Thursday, October 7, 2010

..Gravel industry fuels GOP coffers..

..Flurry of contributions come with contentious gravel hearing looming..
Of the News-Register

Yamhill County Commissioner Leslie Lewis, poised to vote next month on a hotly contested gravel mining proposal from Baker Rock Resources, sought and obtained a series of gravel company contributions last month for the county's Republican Party coffers.
She said they were for an election-eve voters guide touting the party's local legislative state and gubernatorial candidates-and possibly an ideologically compatible in a nonpartisan county commission race.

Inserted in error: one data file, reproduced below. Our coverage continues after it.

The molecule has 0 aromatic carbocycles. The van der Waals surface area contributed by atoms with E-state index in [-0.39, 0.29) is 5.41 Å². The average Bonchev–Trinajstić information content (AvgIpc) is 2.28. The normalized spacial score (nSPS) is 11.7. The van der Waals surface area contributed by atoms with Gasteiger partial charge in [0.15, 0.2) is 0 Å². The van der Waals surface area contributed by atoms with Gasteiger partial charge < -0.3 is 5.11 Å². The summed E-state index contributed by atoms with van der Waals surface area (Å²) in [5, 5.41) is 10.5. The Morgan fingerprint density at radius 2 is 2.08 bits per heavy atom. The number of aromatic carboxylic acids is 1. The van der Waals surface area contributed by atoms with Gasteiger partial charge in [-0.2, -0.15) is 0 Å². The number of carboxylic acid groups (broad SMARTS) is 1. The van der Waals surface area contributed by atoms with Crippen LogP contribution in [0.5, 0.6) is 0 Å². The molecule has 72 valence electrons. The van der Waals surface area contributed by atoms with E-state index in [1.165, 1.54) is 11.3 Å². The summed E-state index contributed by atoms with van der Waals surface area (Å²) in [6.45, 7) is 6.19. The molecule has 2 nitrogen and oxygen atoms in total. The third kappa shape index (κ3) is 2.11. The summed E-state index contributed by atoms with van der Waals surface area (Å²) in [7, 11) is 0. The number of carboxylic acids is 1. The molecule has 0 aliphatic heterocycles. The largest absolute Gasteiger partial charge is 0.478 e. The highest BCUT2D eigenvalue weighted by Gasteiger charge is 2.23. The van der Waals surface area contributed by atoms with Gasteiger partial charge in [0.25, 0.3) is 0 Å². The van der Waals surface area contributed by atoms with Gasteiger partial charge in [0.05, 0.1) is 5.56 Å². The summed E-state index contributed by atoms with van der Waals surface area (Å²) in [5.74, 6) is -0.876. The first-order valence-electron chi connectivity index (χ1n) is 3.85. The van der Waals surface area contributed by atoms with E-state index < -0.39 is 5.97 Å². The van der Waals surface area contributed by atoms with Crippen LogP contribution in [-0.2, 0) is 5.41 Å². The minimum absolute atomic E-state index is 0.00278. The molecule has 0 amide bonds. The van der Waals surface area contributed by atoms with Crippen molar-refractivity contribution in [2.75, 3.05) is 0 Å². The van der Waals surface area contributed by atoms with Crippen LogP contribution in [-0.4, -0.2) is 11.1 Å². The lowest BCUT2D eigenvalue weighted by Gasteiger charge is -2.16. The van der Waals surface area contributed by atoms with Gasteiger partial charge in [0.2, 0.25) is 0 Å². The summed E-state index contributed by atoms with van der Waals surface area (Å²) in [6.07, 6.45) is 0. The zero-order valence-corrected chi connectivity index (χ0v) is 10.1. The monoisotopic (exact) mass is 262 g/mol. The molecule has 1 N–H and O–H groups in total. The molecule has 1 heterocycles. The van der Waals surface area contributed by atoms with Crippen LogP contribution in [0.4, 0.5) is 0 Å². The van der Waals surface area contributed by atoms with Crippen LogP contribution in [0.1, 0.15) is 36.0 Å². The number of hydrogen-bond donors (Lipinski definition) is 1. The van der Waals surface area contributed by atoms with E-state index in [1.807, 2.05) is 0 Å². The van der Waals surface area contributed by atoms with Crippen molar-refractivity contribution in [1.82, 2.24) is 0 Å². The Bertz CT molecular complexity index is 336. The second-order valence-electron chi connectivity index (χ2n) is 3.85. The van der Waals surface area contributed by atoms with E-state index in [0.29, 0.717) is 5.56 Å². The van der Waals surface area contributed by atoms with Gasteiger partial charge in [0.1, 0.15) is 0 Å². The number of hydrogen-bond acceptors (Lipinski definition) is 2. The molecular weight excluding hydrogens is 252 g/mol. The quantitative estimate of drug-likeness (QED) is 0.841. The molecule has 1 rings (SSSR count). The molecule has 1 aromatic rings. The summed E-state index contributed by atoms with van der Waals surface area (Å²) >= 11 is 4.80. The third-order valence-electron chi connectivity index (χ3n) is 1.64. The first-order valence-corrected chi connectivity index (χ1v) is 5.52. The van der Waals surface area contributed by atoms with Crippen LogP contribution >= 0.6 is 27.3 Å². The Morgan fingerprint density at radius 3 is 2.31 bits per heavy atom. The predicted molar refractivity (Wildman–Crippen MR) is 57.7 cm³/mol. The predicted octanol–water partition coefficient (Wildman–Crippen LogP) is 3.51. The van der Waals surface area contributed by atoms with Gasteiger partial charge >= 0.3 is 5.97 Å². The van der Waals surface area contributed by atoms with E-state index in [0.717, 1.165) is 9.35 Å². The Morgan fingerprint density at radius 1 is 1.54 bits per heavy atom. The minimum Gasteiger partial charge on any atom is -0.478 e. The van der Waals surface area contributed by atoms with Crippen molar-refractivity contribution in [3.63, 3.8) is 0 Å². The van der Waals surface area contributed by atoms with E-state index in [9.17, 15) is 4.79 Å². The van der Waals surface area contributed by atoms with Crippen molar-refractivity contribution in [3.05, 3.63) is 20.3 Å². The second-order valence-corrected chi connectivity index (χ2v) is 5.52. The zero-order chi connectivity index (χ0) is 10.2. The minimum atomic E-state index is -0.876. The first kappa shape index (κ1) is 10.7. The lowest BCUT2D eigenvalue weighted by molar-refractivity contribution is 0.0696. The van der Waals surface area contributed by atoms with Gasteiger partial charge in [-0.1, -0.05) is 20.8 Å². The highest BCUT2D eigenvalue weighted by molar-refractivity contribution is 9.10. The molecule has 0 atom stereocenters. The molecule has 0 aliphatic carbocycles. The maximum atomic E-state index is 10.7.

Though term limit rules prevent Lewis from running again, she also accepted a $1,000 contribution from one of the firms, Meisel Rock Products, to her own campaign fund.
She said the company is headed by an old friend who simply wanted to help her pay off about $10,000 of her $20,000 in campaign debt-the part not owed to her family business. She said it was not related to either the pending gravel mining application or the Republican Party voter's guide project.
On Saturday, Sept. 25, the GOP recorded a $1,000 donation from Baker Rock itself. It was intended for the voter's guide project, according to President Todd Baker.
On Monday, Sept. 27, the ostensibly nonpartisan county commission campaign of Mary Starrett-not a Republican, but a kindred ideological spirit who has been embraced by local Republican officials-recorded a $1,000 donation from the party.
If she succeeds in ousting two-term incumbent Mary Stern, Starrett could end up voting on the Baker Rock proposal in some form.